Recently at Date Night headquarters, we were discussing the dearth of good restaurants on the square in Marietta. The Decatur square is amazing as is Canton Street in Roswell, but Marietta’s square is not one of our favorite dining destinations. Bev, an old friend, is in town (she’s not old, but the friendship has lasted a long time). Our solo offspring Elliott is in town too and we want to go somewhere special. We are headed to Roswell until I see a blurb in the local paper about The Butcher The Baker on the Marietta square.
With a few quick clicks on the internet, we have a reservation. The chef and the pastry chef are married, and that’s where the name of the restaurant comes from. Evidently, there is no candlestick maker on staff.
You can sit inside or out. The restaurant used to be Simpatico, which we never did get to try while it was here. Our table is in the back, where we can watch the flurry of activity in the kitchen. We are greeted by an offering from the baker.
Tomato-garlic focaccia and buttery dinner rolls begin the feast. The focaccia does not last long at this table. There is a refrigeration problem tonight and none of the beer taps work, so we must order bottles or cans from the nice list of 18 choices.
Two of us get the Sweetwater Waterkeeper as well as a Sprecher Amber and a Tucher Hefeweizen. The Tucher is very German and an excellent wheat beer. The Sprecher is surprisingly hoppy. The Sweetwater is the surprise of the bunch, tasting very Belgian. Elliott remarks that it tastes like a Leffe and I agree. It’s a nice beer from right here in the ATL.
We order some appetizers with our beer.
The cheese plate features a goat cheese and two cow cheeses. There’s some honey, a pickled peach and some blueberry jam to counteract the strong cheeses. It’s good, but we also need to order something cooked from the appetizer menu.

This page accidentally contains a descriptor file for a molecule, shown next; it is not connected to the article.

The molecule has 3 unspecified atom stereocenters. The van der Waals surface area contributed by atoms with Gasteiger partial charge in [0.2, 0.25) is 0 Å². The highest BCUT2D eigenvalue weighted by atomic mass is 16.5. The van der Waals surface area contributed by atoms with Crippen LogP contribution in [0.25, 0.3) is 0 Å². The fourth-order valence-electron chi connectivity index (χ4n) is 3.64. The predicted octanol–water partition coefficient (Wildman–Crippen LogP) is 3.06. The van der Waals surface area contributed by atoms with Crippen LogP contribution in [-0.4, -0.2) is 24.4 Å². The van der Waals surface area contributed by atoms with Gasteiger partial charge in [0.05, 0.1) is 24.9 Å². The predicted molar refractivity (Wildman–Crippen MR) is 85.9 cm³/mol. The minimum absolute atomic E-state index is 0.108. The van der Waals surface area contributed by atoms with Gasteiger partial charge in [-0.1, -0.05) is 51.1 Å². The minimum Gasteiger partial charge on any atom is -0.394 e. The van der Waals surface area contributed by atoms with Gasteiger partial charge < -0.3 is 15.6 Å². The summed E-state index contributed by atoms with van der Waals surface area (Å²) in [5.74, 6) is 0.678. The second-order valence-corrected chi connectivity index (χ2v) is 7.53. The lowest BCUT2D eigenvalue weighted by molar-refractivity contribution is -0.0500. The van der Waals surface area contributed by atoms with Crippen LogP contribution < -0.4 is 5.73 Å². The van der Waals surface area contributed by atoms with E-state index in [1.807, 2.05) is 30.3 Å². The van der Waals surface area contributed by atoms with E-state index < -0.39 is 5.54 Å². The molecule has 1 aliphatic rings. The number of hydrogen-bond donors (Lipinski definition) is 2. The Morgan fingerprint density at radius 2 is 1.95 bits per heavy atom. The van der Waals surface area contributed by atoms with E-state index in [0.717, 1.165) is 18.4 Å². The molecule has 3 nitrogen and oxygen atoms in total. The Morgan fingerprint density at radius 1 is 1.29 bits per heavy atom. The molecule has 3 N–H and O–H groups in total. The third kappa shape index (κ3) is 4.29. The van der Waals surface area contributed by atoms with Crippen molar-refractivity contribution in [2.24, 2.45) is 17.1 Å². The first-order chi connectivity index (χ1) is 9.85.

They call this flatbread the “Pig and Fig”. It’s got pork sausage and roasted figs along with pesto and marscapone. This is an interesting dish. The pork is a bit spicy and that is offset by the sweetness of the fig and the parsley in the pesto.
Looking around the room between courses, it’s packed. The beautiful people of Cobb County are here and they are having a good time. In contrast, we can see an empty Willie Rae’s next door (Date Night #28, 4/27/2012) through a connecting doorway.
Bring on “The Butcher”! The four of us order three entrees. Elliott gets the pork loin.
The pork comes with succotash and us served in a tomato water. It’s thinly sliced and moist. I don’t believe Elliott offered us a taste, but he did enjoy all of it. Bev gets the red grouper.
The fish is served on top of spaetzel (how German!) with pole beans and eggplant. The fish is moist and light inside, but the outer cooked part is very salty.
Eve and I split the duck breast so that we will have room for dessert.
There’s bok choy, carrots, and edamame in the Asian-flavored vegetables that come on the side. The duck is cooked medium, just as we ordered it and is very good.
The portion sizes are not huge, but if you are light eaters or want to try many dishes, you might want to split your entree. The desserts are listed under the “Save Room” portion of the menu and we are glad that we have done just that. It’s time for “The Baker” to show us what she’s got.
We get two desserts for the table. The first is an almond frangipani with blueberry compote, key lime curd, brandy snap and creme cheese. The Baker does a great job on this one.
The Butcher The Baker is a farm-to-table kind of place and for our next dessert, we get some local Georgia peaches. It’s a brown butter peach tart, which caramelized peach jam and peach ice cream that is made here. It’s a really nice way to use Georgia’s state fruit and an excellent end to our meal.
The Bottom Line on The Butcher The Baker: Finally, there is a place for “foodies” in the Marietta square. If they can get about four more places like this (including a great beer bar), Marietta will be right up there with Decatur. It’s not cheap, so go on a special occasion and hang out with the cool people in Cobb.